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How to choose an operating system for your business – Chrome vs. Windows

Chrome vs Windows

Chrome OS has recently taken market share away from Microsoft by offering a simple, less expensive option. If you know how to use a web browser, you can use Google's Chrome OS and it's now available inside several affordable laptops and desktops that start as low as $199.

You can find a number of Windows-powered laptops and desktops that cost less than $300, and many under $400 also offer touch displays. There's even the HP Stream 11, which features an Intel Celeron processor and 2GB of RAM that as of this writing retails for $199.99.

Windows continues to evolve, and currently offers a more desktop-friendly interface, along with smarter search. Plus, there are simply some things that Windows laptops can do that Chrome OS can't.


Both Windows and Chrome are great for working in side-by-side windows. For each OS, all you need to do is drag a window to one side, where it snaps to half-screen mode. On higher-resolution displays, Windows will even let you snap more than two windows at once.

The Windows 10 interface has been optimized for the form factor you are using. If you are using a laptop, Windows 10 will switch to desktop mode where it will operate very similarly to Windows 7. The start button – located in the left corner – not only has your apps, search and files, but also adds live tiles that display real-time information such as news, weather, emails or any other notifications that you set.

While using Windows 10 on a tablet such as the Microsoft Surface, the interface will look more like Windows 8 and features larger buttons for better touch navigation.

Chrome OS is very similar to traditional Windows – their start-like button sits on the bottom-left corner and when it's pressed, a pop-up will show you your apps and a search bar. You can then pin apps to the toolbar at the bottom of the screen. Basic settings, such as Wi-Fi and time are accessed on the bottom right.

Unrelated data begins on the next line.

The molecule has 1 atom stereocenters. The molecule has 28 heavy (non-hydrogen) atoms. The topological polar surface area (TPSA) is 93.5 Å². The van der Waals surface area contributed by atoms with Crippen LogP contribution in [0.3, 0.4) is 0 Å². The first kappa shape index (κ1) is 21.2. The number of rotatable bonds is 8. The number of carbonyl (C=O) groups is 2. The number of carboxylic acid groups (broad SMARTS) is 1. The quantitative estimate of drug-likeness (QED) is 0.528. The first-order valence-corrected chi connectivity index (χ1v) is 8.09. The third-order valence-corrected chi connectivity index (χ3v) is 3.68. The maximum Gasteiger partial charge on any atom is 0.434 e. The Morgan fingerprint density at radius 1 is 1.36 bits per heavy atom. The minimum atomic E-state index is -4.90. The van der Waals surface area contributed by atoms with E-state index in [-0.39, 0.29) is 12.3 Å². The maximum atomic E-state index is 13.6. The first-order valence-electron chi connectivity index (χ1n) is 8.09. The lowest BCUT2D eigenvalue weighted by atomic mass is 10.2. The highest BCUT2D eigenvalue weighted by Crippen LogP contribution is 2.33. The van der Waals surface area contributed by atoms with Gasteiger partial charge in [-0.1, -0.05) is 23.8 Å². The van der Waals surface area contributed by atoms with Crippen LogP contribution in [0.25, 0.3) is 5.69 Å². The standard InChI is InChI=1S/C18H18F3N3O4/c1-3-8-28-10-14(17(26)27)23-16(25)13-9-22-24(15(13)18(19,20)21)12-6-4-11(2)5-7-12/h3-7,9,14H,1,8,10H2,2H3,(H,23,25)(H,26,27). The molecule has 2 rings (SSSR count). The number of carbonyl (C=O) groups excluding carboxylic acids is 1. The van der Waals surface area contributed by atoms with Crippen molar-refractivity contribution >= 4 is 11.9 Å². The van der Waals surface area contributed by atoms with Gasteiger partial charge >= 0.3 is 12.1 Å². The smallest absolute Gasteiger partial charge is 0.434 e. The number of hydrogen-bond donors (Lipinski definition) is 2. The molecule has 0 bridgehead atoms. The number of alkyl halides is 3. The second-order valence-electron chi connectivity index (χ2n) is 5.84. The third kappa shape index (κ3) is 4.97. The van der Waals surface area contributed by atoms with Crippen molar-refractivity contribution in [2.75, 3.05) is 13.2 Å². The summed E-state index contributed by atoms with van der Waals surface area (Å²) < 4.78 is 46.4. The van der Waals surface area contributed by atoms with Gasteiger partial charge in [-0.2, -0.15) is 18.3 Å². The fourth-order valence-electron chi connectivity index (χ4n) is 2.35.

Chrome OS was built as a Web-first operating system, so apps usually run in a Chrome browser window. The same is true for apps that can be run offline.

Apps and Software

If there’s a program you want to run, chances are Windows supports it. If you’re looking for a more tablet-like experience or have a system with a touch screen, there are more than 180,000 apps currently available in the Windows Store.

The Chrome OS is basically a big browser, so if you can run a program or play a game through a website, you can use it on Chrome. There isn’t actual software to download, but there are currently more than 34,000 apps available.

Plenty of programs won’t run on Chrome OS, including Cyberlink PowerDirector. Chrome OS supports Microsoft Word, Photoshop Express, Spotify and Facebook, but in almost all cases, the “app” is simply a launcher for the accompanying website.

Web Browsing

If you prefer a variety of browsers, Microsoft Windows wins hands down. You can download and install almost any browser you want on a PC, including Safari, Internet Explorer, Firefox or Chrome.

On a Chromebook, you get only one option: Chrome. Since the Chromebook was built off of a web browser it works very well, but it is your only choice.

File Management

Windows provides a familiar folder of files, which appear in the simple Windows Explorer program. You can also save to your desktop, pin documents to the bar and create new folders fast. You can even access your Microsoft OneDrive files to see what you've stored in the cloud.

There's also a Files folder in the main menu for Chrome OS. But it's not pinned to the bottom nav bar by default, as it is on Windows. From here, you can access your Google Drive files or any files that have been downloaded and saved to the machine's hard drive.

The main drawback for Chromebook users is the smaller amount of space you'll have on the machine's hard drive. The HP Chromebook 14, for example, offers 16GB of local storage, and Google offers 15GB of cloud storage for free. For two years, you can access 100GB of cloud storage for free, but then you'll have to pay for it. Also, you can purchase up to 1TB of online space for $9.99 per month, if you need additional storage.